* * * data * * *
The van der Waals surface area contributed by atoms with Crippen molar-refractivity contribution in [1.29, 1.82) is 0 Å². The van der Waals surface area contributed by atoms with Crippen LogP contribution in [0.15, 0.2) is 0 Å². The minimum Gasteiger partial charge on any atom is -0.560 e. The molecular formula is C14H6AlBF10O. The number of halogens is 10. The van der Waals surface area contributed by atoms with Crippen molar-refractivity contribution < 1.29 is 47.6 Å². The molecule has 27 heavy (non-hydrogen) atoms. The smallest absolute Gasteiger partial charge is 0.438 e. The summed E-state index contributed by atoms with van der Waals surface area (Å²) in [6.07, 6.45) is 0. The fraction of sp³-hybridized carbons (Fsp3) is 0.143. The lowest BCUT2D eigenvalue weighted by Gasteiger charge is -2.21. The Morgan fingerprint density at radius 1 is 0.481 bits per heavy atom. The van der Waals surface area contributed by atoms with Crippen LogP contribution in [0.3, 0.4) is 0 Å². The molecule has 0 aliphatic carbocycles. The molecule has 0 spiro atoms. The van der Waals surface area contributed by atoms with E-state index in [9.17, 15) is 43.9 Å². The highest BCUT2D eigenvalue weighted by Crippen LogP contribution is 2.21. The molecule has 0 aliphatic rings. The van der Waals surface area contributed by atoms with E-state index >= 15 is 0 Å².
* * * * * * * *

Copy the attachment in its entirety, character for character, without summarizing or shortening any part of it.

The van der Waals surface area contributed by atoms with Crippen molar-refractivity contribution in [1.29, 1.82) is 0 Å². The van der Waals surface area contributed by atoms with Crippen LogP contribution in [0.15, 0.2) is 0 Å². The minimum Gasteiger partial charge on any atom is -0.560 e. The molecular formula is C14H6AlBF10O. The number of halogens is 10. The van der Waals surface area contributed by atoms with Crippen molar-refractivity contribution < 1.29 is 47.6 Å². The molecule has 27 heavy (non-hydrogen) atoms. The smallest absolute Gasteiger partial charge is 0.438 e. The summed E-state index contributed by atoms with van der Waals surface area (Å²) in [6.07, 6.45) is 0. The fraction of sp³-hybridized carbons (Fsp3) is 0.143. The lowest BCUT2D eigenvalue weighted by Gasteiger charge is -2.21. The Morgan fingerprint density at radius 1 is 0.481 bits per heavy atom. The van der Waals surface area contributed by atoms with Crippen LogP contribution in [0.3, 0.4) is 0 Å². The molecule has 0 aliphatic carbocycles. The molecule has 0 spiro atoms. The van der Waals surface area contributed by atoms with E-state index in [9.17, 15) is 43.9 Å². The highest BCUT2D eigenvalue weighted by Crippen LogP contribution is 2.21. The molecule has 0 aliphatic rings. The van der Waals surface area contributed by atoms with E-state index >= 15 is 0 Å².